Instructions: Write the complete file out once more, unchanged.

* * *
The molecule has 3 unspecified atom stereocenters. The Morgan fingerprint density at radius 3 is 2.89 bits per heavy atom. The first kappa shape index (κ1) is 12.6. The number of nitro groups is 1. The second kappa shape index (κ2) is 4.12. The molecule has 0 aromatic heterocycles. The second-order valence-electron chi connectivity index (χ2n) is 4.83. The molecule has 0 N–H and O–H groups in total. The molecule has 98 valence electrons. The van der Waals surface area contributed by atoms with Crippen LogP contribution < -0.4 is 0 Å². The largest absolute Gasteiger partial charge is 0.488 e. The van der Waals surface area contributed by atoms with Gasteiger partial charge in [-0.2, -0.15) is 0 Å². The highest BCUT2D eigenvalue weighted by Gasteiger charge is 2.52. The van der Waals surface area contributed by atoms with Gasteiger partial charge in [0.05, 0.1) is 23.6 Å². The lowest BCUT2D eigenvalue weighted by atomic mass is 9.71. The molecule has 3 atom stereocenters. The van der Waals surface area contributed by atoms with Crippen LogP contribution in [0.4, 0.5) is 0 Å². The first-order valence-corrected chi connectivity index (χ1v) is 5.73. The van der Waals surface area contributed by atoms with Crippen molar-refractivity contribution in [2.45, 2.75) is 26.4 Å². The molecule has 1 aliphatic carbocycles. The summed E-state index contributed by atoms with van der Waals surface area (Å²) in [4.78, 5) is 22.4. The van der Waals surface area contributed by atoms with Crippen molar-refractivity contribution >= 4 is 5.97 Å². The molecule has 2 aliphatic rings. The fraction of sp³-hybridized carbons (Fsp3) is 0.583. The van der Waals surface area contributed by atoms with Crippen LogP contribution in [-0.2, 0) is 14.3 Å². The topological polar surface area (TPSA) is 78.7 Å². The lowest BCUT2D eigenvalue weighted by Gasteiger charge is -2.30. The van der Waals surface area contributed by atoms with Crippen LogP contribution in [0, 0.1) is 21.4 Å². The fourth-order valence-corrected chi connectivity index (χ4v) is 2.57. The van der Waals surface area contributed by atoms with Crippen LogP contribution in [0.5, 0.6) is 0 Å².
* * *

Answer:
The molecule has 3 unspecified atom stereocenters. The Morgan fingerprint density at radius 3 is 2.89 bits per heavy atom. The first kappa shape index (κ1) is 12.6. The number of nitro groups is 1. The second kappa shape index (κ2) is 4.12. The molecule has 0 aromatic heterocycles. The second-order valence-electron chi connectivity index (χ2n) is 4.83. The molecule has 0 N–H and O–H groups in total. The molecule has 98 valence electrons. The van der Waals surface area contributed by atoms with Crippen LogP contribution < -0.4 is 0 Å². The largest absolute Gasteiger partial charge is 0.488 e. The van der Waals surface area contributed by atoms with Gasteiger partial charge in [-0.2, -0.15) is 0 Å². The highest BCUT2D eigenvalue weighted by Gasteiger charge is 2.52. The van der Waals surface area contributed by atoms with Gasteiger partial charge in [0.05, 0.1) is 23.6 Å². The lowest BCUT2D eigenvalue weighted by atomic mass is 9.71. The molecule has 3 atom stereocenters. The van der Waals surface area contributed by atoms with Crippen LogP contribution in [0.4, 0.5) is 0 Å². The first-order valence-corrected chi connectivity index (χ1v) is 5.73. The van der Waals surface area contributed by atoms with Crippen molar-refractivity contribution in [2.45, 2.75) is 26.4 Å². The molecule has 1 aliphatic carbocycles. The summed E-state index contributed by atoms with van der Waals surface area (Å²) in [4.78, 5) is 22.4. The van der Waals surface area contributed by atoms with Crippen molar-refractivity contribution >= 4 is 5.97 Å². The molecule has 2 aliphatic rings. The fraction of sp³-hybridized carbons (Fsp3) is 0.583. The van der Waals surface area contributed by atoms with Crippen LogP contribution in [-0.2, 0) is 14.3 Å². The topological polar surface area (TPSA) is 78.7 Å². The lowest BCUT2D eigenvalue weighted by Gasteiger charge is -2.30. The van der Waals surface area contributed by atoms with Crippen LogP contribution in [0, 0.1) is 21.4 Å². The fourth-order valence-corrected chi connectivity index (χ4v) is 2.57. The van der Waals surface area contributed by atoms with Crippen LogP contribution in [0.5, 0.6) is 0 Å².